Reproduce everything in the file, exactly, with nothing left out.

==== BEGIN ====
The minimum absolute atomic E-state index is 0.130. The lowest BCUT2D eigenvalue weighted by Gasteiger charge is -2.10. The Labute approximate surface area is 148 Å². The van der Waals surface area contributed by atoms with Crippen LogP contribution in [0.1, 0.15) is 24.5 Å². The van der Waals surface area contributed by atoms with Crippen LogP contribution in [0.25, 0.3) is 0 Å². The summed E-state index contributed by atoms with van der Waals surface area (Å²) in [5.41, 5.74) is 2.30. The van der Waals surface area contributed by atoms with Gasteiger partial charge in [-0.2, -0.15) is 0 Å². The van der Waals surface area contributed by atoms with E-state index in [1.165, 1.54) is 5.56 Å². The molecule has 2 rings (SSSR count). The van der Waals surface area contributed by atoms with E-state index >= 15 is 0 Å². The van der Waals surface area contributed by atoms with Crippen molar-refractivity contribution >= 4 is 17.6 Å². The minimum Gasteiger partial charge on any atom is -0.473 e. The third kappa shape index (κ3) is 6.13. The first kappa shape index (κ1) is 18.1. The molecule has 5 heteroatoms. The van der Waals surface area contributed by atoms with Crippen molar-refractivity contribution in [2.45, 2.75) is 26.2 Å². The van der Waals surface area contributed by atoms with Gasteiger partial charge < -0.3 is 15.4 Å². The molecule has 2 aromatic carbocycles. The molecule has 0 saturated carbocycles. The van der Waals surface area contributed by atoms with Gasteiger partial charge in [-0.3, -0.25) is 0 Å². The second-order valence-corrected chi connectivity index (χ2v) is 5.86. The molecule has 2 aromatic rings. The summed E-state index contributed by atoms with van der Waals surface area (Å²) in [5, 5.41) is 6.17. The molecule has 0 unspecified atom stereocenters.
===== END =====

The minimum absolute atomic E-state index is 0.130. The lowest BCUT2D eigenvalue weighted by Gasteiger charge is -2.10. The Labute approximate surface area is 148 Å². The van der Waals surface area contributed by atoms with Crippen LogP contribution in [0.1, 0.15) is 24.5 Å². The van der Waals surface area contributed by atoms with Crippen LogP contribution in [0.25, 0.3) is 0 Å². The summed E-state index contributed by atoms with van der Waals surface area (Å²) in [5.41, 5.74) is 2.30. The van der Waals surface area contributed by atoms with Gasteiger partial charge in [-0.2, -0.15) is 0 Å². The van der Waals surface area contributed by atoms with E-state index in [1.165, 1.54) is 5.56 Å². The molecule has 2 rings (SSSR count). The van der Waals surface area contributed by atoms with E-state index >= 15 is 0 Å². The van der Waals surface area contributed by atoms with Crippen molar-refractivity contribution >= 4 is 17.6 Å². The minimum Gasteiger partial charge on any atom is -0.473 e. The third kappa shape index (κ3) is 6.13. The first kappa shape index (κ1) is 18.1. The molecule has 5 heteroatoms. The van der Waals surface area contributed by atoms with Crippen molar-refractivity contribution in [2.45, 2.75) is 26.2 Å². The van der Waals surface area contributed by atoms with Gasteiger partial charge < -0.3 is 15.4 Å². The molecule has 2 aromatic carbocycles. The molecule has 0 saturated carbocycles. The van der Waals surface area contributed by atoms with Gasteiger partial charge in [-0.3, -0.25) is 0 Å². The second-order valence-corrected chi connectivity index (χ2v) is 5.86. The molecule has 2 aromatic rings. The summed E-state index contributed by atoms with van der Waals surface area (Å²) in [5, 5.41) is 6.17. The molecule has 0 unspecified atom stereocenters.